The Department of Engineering and Physics launched its Nuclear Energy eXperimental Testing Lab, known as the NEXT Lab, over the summer and is now moving into phase two of the project.
The lab will advance research into Liquid Fueled Salt Reactors and educate students on nuclear power.
Dr. Rusty Towell, physics professor and director of the NEXT Lab, said the lab goes beyond research and allows students to participate in a real project focused on improving living standards on a global scale through the creation of a clean energy source, water purification and cancer-fighting isotopes.
“Students get a chance to take what they learn in a classroom and apply it to a real problem, and they are not just learning how to demonstrate something people have discovered hundreds of years ago,” Towell said. “We are saying, ‘These are new problems that people haven’t solved, but help us solve them.'”
Phase two of the project is comprised of testing various salts and figuring out how to build a prototype loop that can heat the salts, measure pressure and withstand corrosion.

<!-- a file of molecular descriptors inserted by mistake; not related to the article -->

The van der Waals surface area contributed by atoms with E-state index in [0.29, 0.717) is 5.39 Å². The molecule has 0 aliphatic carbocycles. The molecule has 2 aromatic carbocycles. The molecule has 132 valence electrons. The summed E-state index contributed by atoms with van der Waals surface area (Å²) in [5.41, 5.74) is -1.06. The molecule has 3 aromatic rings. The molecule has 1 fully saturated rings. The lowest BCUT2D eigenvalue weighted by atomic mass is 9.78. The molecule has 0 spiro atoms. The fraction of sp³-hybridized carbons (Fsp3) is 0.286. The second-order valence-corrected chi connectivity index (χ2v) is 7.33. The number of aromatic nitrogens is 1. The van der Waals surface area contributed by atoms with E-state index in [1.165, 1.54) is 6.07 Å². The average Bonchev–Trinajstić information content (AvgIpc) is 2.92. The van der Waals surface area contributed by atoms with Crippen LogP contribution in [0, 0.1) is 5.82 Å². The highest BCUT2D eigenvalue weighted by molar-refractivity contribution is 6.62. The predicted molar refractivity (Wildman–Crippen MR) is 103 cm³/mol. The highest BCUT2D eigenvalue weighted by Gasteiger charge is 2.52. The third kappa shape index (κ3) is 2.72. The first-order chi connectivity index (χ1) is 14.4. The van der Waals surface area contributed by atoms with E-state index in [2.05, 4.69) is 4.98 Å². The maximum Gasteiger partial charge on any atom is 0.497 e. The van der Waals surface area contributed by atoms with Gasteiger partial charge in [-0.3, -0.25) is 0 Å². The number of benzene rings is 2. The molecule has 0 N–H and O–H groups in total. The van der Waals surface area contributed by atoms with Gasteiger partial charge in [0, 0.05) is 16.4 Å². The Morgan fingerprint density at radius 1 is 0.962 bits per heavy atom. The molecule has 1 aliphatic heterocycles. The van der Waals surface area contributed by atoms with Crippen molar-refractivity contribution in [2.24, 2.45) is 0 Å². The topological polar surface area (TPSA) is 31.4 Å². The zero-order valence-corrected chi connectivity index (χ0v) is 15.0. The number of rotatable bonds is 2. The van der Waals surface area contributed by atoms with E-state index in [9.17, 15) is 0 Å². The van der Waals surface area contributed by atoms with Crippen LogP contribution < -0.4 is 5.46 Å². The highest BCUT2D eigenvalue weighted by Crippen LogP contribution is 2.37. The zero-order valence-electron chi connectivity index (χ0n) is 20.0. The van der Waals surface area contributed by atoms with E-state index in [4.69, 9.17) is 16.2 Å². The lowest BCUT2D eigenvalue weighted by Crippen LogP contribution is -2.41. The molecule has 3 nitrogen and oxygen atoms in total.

Over the summer, physics graduate Reuben Byrd participated in building a barometer to measure the pressure inside of the loop.
“It was a really great opportunity to work closely with true experts in the field,” Byrd said. “NEXT is really cool, because it’s on campus and is more of a collaborative environment than some of the other labs I’ve worked in.”
The program was not limited to only students from the Department of Engineering and Physics. Students majoring in graphic design and computer science designed the NEXT Lab website and logo. Additionally, accounting students played a role in budgeting the money donated to the program.
“In any research, it’s never just engineers or just physicists; it’s always a collaboration. And getting to work with a small group that also has that is really cool,” Byrd said. “The chemistry people are working out what salt mixtures we need to have different detective points and getting what temperatures we need and the viscosity – lots of things that I wouldn’t know about – but it was really cool to see their work and to be somewhat involved in it.”
“The department this month landed $300,000 in support from the Development Corporation of Abilene, a city-funded group. The DCOA was formed to enhance economic development in the city of Abilene and donated to the project because of the high-value research jobs that will be created from the project and to show support for the positive global impact the molten salt reactors can have,” Towell said. More than $4 million has been donated to the lab.
“It’s amazing that all of these people see the value of this long-range vision of blessing the world,” Towell said.